Because cast-in-place, or site-cast, concrete is literally made at the building site, the only real constraint on the sizes and shapes of concrete structural elements is the willingness of architects, engineers, owners, and contractors to design the structure, and assemble the formwork into which the concrete and reinforcement is placed. The history of reinforced concrete structures is thus filled with elaborate, structurally-expressive, one-of-a-kind projects in which the "plasticity" of the material is exploited. The costs of formwork can be significant, though, and many reinforced concrete structures are designed to minimize these costs by rationalizing the dimensions of the various concrete elements, in part by reusing standardized forms where possible. For these structures, the outside dimensions of beams, slabs and columns are often rounded up to the nearest ½ in., 1 in. or even-numbered inch, depending on how big the element is. Slabs 6 in. thick or less are rounded up to the nearest ½ in.; thicker slabs are rounded up to the nearest inch. The cross-sectional dimensions of beams and columns are rounded up to the nearest 1 in. or even-numbered inch (see Appendix Table A-5.1).
Reinforcing bar (rebar) spacing in reinforced concrete beams and columns is constrained by several factors. First, bars must be far enough apart so that aggregate in the concrete mix can pass freely between them — in general the largest aggregate size must be no more than ¾ the minimum distance between bars. Looked at from the opposite point of view (that is, with the maximum aggregate size set), the minimum space between bars must be 1⅓ times greater than the largest aggregate. For 1 in. aggregate, the minimum clear bar spacing would be 1⅓ in., or approximately 1½ in. Additional requirements relate bar spacing to bar size: for beams, the spacing must be not less than the nominal bar diameter, or 1 in.; for columns, the spacing must be not less than 1½ times the nominal bar diameter, or 1½ in.
In the U.S., rebars were designated and marked by a number corresponding to the bar's nominal diameter multiplied by eight: for example, a bar with a nominal diameter of ½ in. would be designated as a No. 4 bar (since ½ × 8 = 4). In an increasingly international marketplace, these designations have been replaced with SI (international system) units, so the old No. 4 bar is now designated with the number 13 (since ½ in. = 12.7 mm, or approximately 13 mm). Even so, the old U.S. system of bar numbering is still used by the American Concrete Institute (ACI) in its structural concrete codes and commentaries, and will be used in this text. Side-by-side listings of new and old designations can be found in Appendix Tables A-5.2 and A-5.3.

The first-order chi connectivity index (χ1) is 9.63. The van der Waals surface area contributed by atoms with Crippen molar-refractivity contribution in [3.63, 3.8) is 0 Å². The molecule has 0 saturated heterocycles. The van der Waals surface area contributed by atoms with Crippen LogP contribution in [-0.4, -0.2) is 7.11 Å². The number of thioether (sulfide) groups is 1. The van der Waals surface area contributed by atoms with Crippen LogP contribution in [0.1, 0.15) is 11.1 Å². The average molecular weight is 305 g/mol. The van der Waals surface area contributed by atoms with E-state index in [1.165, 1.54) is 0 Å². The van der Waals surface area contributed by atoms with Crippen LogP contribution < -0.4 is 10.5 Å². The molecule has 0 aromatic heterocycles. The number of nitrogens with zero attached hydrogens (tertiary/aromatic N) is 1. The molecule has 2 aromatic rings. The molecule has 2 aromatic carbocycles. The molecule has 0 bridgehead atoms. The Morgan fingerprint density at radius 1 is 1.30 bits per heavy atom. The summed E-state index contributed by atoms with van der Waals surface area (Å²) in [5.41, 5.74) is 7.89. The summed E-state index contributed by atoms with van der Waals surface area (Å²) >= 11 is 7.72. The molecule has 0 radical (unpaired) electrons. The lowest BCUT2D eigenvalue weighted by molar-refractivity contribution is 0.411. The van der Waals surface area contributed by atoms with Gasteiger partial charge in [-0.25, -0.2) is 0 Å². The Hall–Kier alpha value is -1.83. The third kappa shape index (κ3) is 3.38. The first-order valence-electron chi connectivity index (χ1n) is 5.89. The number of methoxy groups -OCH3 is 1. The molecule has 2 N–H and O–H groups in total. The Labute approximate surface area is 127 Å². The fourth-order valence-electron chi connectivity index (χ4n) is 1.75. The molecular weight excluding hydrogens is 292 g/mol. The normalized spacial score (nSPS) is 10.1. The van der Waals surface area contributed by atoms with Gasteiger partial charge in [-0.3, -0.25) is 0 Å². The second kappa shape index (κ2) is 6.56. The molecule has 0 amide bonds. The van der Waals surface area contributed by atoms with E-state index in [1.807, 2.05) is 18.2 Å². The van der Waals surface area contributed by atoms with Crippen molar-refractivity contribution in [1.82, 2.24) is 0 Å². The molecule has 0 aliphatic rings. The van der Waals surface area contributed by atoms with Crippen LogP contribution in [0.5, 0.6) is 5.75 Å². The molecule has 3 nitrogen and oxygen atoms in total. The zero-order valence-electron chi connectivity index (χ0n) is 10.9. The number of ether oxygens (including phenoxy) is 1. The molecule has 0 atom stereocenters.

For all commonly used beam reinforcing (No. 11 bars or smaller) and with aggregate no larger than 1 in., the minimum bar clear spacing requirement can be set at 1½ in. for beams. For column reinforcing of No. 8 bars or smaller (that is, 1 in. diameter or smaller) and with aggregate no larger than 1 in., the minimum spacing requirement can also be set at 1½ in. for columns. However, for bar sizes larger than No. 8, the spacing requirement increases to 1½ times the nominal bar diameter.
The implications for minimum width or diameter of reinforced concrete columns and beams are shown in Figure 5.4 and summarized below, assuming 1½ in. cover and ½ in. diameter ties, stirrups, or spiral reinforcement. The specific function of these reinforcement types is explained later in this chapter (ties and spirals for columns; stirrups for beams).
1. For beams (with bar size of No. 11 or smaller) and for columns with bar size of No. 8 or smaller, with two bars along the beam or column face: the minimum width (in.) = 5.5 + 2D, where D is the bar diameter (in.). For beams or columns with more than two bars in a line, add 11/2 in. + D for each additional bar.
2. For columns with bar size larger than No. 8, with two bars along the column face, the minimum width (in.) = 4 + 3.5D, where D is the bar diameter (in.). For columns with more than two bars in a line, add 2.5D for each additional bar.
1. For spiral columns with six bars, No. 8 or smaller: the minimum column diameter (in.) = 7 + 3D, where D is the bar diameter (in.). For columns with bar sizes larger than No. 8: the minimum diameter = 4 + 6D.
2. Minimum widths for rectangular beams and columns, and minimum diameters for spiral columns, are given in Appendix Table A-5.3.
© 2020 Jonathan Ochshorn; all rights reserved. This section first posted November 15, 2020; last updated November 15, 2020.